This afternoon has driven me to the brink of complete insanity/breakdown. I’ve been trying to chase up my referral, and no one seems to be able to tell me anything. My most hideous conversation was with a lady called Rachel. I know her name only because she chastised me for not noting down the names of every person I’ve spoken to. In a very condescending manner.
So my post today is for you, dear Rachel. I feel you may need to reconnect with you empathetic side. You are not better than me. You are not allowed to speak to me as though I am a two year old asking for biscuits again. If I ask you a sensible question, please answer it. For example, dear Rachel, you told me you were not able to access my records. I asked when I should phone back and speak to someone who can, you told me that I can ask anyone, that everyone can access the records. I asked you why you could not, since you’ve just told me that everyone can. You didn’t answer me.
When dealing with people who are unfortunate enough to have an addiction, but brave enough to be asking for help, I think there should be a minimum level of pleasantness expected. I was crying on the phone to two separate people, neither of whom asked if I was ok. It took my twelve year old son to do that. I don’t think I expect the world, just some kindness from the people I’ve lent on for help.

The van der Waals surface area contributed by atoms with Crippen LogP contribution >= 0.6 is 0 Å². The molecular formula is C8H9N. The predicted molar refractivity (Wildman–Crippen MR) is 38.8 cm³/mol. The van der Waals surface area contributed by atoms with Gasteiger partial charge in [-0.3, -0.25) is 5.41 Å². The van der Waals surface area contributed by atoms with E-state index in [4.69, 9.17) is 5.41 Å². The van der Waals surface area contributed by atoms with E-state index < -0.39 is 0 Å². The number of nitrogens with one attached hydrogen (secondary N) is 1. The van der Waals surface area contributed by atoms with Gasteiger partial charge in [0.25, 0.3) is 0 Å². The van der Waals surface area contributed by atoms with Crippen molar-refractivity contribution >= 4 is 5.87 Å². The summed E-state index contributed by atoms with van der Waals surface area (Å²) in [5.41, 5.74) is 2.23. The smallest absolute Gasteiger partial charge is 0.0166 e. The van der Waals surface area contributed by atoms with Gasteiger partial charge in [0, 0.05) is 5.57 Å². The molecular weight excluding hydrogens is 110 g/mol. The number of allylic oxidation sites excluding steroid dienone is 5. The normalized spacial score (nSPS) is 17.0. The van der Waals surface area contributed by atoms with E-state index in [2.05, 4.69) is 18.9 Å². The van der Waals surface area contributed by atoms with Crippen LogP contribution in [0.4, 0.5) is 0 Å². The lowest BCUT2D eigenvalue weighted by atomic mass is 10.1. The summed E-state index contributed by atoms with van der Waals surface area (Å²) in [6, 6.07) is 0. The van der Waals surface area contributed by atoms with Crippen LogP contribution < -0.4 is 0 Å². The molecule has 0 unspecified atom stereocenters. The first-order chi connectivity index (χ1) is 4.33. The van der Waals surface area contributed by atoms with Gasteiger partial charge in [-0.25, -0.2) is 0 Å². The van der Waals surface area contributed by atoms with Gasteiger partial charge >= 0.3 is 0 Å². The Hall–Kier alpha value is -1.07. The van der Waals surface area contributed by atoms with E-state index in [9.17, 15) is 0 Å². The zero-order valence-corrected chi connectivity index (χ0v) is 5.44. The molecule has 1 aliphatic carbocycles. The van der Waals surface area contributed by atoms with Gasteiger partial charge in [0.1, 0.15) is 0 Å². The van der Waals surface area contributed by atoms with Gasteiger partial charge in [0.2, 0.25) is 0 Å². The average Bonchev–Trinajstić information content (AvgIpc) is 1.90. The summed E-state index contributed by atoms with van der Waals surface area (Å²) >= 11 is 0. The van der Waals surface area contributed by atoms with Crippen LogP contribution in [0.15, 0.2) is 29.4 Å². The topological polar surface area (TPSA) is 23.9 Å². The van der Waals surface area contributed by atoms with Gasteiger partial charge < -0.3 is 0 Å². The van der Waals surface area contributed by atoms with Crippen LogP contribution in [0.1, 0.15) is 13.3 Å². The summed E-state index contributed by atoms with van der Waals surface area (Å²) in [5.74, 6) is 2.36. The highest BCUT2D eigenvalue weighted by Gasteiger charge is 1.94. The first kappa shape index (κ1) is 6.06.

I’ve idly wondered about the extremes one would have to go to in order to be dealt with quickly. I doubt I’m the only one who has done so. I worry that those who have less fortunate family circumstances may feel they have no option but to try an extreme method of asking for help. Conversely, I wonder how many people don’t have the strength to get through the wait and decide they will carry on with their addiction. Asking people to wait, with no reliable time scale, and no support, is dangerous.
I feel blessed though. Blessed to have three amazing children who have the empathy which seems missing in so many adults. Who take the time to hug me, smile at me, care about why I’m upset. Who even feign an interest in Lego so that we can spend hours together keeping my mind focussed on something more constructive. Even my two year old knows, without me saying a word, when I feel sad. It doesn’t take genius, it just requires the person to listen as well as talk, and to think deeper about the addict on the other end of the phone. Please care, dear Rachel.